Opposition People’s Progressive Party (PPP), Member of Parliament, Anil Nandlall, who is also the former Attorney General and Minister of Legal Affairs today filed a legal challenge against the Government over its move to withhold the $US18M signing bonus, which it received from ExxonMobil, from the Consolidated Fund.
A hearing is fixed for the March 13, before the acting Chief Justice, Justice Roxane George-Wiltshire at 1:30pm.
The respondents in the case are listed as the Attorney General, Basil Williams and the Minister of Finance, Winston Jordan respectively.
Nandlall in his challenge outlined that that Article 33 of the petroleum agreement signed between the Government and Esso Exploration and Production Guyana Limited, CNOOC Nexen Petroleum Guyana Limited and Hess Guyana Exploration Limited, confirms that ExxonMobil paid US$18M as a signature bonus to a bank account within the Bank of Guyana (BoG), which is owned by the Government as designated in writing by the Minister of Finance.
However, the Opposition MP is contending that the Constitution and the Fiscal Management and Accountability Act (FMAA) makes provisions for the signing bonus to be placed into the Consolidated Fund.
In his application for the US$18M to be deposited into the said Fund, Nandlall made reference to Article 216 of the Constitution and Section 38 of the FMAA.
Article 216 of the Constitution provides that “All revenues or other moneys raised or received by Guyana (not being revenues or other moneys that are payable, by or under an Act of Parliament, into some other fund established for any specific purpose or that may, by or under such an Act, be retained by the authority that received them for the purpose of defraying the expenses of that authority) shall be paid into and form one Consolidated Fund”.
While Section 38 of the FMAA, Chapter 73:02, provides: “(1) All public moneys raised or received by the Government shall be credited fully and promptly to the Consolidated Fund, except— (a) moneys credited to an Extra budgetary Fund as stipulated in the enabling legislation establishing that fund; (b) moneys credited to a Deposit Fund; and (c) as stipulated in the Constitution.”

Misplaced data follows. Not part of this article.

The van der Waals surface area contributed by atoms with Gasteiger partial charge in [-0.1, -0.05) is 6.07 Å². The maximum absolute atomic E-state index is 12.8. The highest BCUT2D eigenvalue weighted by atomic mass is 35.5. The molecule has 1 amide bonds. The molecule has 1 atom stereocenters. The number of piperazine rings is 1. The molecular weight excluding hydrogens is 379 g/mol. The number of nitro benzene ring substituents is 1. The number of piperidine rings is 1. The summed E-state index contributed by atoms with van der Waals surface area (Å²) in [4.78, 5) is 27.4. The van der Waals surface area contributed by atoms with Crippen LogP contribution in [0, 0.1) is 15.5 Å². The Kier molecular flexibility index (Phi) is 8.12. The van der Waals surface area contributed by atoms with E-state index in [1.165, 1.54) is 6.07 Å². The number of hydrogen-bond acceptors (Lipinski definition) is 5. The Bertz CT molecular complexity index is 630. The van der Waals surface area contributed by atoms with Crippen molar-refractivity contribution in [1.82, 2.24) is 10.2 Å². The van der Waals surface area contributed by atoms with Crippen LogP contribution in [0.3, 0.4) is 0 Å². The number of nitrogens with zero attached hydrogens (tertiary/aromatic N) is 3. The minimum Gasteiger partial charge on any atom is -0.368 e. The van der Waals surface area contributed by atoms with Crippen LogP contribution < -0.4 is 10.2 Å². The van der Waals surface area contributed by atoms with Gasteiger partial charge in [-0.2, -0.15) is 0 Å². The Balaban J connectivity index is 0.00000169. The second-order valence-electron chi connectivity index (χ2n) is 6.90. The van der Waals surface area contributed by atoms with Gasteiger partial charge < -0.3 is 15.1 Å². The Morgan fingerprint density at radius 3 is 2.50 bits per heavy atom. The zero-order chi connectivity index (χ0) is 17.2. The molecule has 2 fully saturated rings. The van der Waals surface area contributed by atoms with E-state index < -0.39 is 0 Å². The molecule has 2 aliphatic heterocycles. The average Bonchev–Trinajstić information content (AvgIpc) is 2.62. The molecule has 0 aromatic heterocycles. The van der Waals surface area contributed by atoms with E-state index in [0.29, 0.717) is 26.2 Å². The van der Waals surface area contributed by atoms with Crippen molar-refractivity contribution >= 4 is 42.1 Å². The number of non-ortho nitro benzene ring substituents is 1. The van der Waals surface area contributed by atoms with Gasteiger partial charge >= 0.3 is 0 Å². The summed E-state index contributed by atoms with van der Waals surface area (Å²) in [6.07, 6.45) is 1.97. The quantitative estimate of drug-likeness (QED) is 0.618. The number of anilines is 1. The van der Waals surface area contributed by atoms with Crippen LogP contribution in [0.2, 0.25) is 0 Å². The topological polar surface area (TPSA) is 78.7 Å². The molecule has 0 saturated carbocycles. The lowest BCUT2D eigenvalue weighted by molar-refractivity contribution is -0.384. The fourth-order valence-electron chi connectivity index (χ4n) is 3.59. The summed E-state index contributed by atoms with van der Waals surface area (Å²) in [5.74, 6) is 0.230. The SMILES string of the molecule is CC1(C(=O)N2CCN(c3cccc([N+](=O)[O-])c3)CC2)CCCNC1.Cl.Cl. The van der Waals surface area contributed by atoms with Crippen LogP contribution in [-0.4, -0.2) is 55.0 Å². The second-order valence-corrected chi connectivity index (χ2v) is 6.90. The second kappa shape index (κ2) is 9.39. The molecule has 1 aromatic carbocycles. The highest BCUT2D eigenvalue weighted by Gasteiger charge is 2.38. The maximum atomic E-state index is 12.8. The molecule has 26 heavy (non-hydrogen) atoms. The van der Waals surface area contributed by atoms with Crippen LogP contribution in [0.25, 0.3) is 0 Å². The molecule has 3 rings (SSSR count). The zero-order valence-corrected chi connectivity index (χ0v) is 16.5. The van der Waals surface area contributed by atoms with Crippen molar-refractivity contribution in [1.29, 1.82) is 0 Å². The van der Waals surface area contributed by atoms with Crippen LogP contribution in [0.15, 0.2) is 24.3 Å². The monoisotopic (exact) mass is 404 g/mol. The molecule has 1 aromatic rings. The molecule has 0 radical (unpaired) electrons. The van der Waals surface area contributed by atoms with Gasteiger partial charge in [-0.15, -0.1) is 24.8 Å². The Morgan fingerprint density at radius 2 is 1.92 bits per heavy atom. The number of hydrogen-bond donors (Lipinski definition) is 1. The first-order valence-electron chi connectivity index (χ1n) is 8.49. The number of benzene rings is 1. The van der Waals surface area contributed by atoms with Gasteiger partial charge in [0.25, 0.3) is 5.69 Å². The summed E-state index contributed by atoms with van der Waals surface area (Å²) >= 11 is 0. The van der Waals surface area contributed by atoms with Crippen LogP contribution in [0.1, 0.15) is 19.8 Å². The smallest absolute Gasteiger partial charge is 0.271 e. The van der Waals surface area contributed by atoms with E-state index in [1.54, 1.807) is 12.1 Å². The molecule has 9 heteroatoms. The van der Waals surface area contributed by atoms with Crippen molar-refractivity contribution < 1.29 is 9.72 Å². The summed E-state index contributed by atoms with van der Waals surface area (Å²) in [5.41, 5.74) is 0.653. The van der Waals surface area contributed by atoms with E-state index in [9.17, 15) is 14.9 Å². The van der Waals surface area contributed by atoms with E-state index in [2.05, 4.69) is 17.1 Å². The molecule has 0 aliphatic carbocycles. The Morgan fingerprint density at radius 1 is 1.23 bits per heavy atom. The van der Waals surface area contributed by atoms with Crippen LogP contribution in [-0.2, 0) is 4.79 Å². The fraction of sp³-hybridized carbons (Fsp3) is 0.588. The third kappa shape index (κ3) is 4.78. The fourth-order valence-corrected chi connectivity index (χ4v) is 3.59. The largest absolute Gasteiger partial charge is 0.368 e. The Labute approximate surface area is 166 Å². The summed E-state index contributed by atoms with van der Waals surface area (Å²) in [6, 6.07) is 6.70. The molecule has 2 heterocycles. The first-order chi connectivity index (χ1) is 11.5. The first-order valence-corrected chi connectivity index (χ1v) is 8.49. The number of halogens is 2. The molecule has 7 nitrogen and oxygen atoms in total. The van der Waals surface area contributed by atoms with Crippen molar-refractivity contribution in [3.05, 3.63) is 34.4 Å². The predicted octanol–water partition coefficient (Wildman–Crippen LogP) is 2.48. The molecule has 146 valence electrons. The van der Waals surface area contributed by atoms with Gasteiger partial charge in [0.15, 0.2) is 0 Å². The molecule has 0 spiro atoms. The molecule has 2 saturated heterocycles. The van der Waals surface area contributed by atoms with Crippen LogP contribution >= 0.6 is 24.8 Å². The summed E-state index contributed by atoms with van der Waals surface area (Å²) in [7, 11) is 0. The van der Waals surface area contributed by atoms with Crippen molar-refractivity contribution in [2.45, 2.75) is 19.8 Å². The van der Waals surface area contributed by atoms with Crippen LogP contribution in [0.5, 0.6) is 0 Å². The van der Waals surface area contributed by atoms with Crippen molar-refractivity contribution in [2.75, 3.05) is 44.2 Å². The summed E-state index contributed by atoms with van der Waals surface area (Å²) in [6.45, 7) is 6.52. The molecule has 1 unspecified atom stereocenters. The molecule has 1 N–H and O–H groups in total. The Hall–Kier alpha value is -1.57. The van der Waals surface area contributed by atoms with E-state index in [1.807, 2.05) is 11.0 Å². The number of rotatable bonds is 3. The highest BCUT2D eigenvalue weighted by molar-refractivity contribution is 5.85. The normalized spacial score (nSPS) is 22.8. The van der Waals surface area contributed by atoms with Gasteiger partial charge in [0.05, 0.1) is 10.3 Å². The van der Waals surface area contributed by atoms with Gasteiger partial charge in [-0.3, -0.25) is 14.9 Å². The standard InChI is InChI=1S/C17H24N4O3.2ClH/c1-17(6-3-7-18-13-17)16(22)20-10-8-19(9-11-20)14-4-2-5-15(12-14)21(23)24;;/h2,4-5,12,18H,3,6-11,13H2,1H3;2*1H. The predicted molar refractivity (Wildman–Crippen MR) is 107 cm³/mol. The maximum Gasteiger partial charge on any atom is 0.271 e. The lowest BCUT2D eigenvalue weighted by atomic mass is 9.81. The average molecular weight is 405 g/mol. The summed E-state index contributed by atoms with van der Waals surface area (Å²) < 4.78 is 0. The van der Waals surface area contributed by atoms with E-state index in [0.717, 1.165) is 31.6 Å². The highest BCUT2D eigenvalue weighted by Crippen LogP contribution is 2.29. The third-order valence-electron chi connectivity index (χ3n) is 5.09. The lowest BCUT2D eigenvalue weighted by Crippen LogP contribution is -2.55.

According to Nandall in his application, the $US18M signing bonus falls within “the category of “revenues or other monies” contemplated by Article 216 of the Constitution as well as “all public monies” contemplated by Section 38 (1) of the Fiscal Management and Accountability Act, Chapter 73:02, and accordingly, must be credited fully and promptly pay into and form one Consolidated Fund.”
Moreover, his application noted further that the $US18M deposited into an account established by the Minister of Finance within the BoG and kept there without depositing same into the Consolidated Fund is in “breach of and contrary to, the letter and spirit of Article 216 of the Constitution of the Republic of Guyana and Section 38 (1) of the Fiscal Management and Accountability Act, Chapter 73:02.”
The existence of this bonus and the renegotiated oil agreement with the company was kept a secret until evidence of the transaction was leaked in December 2017.
After mounting criticism, President David Granger defended the transaction by saying it was the thing to do at the time.
Government subsequently defended its move not to deposit the singing bonus into the Consolidated Fund by saying that it was holding the money to pay legal fees for Guyana should it have to take its border case with Venezuela to the International Court of Justice (ICJ).
Head of Transparency Institute of Guyana,Dr Troy Thomas, also took the government to court in his private capacity to have the $US18M transferred into the Consolidate Fund.
However, because of a procedural error, Thomas and his attorneys will have to file a new application.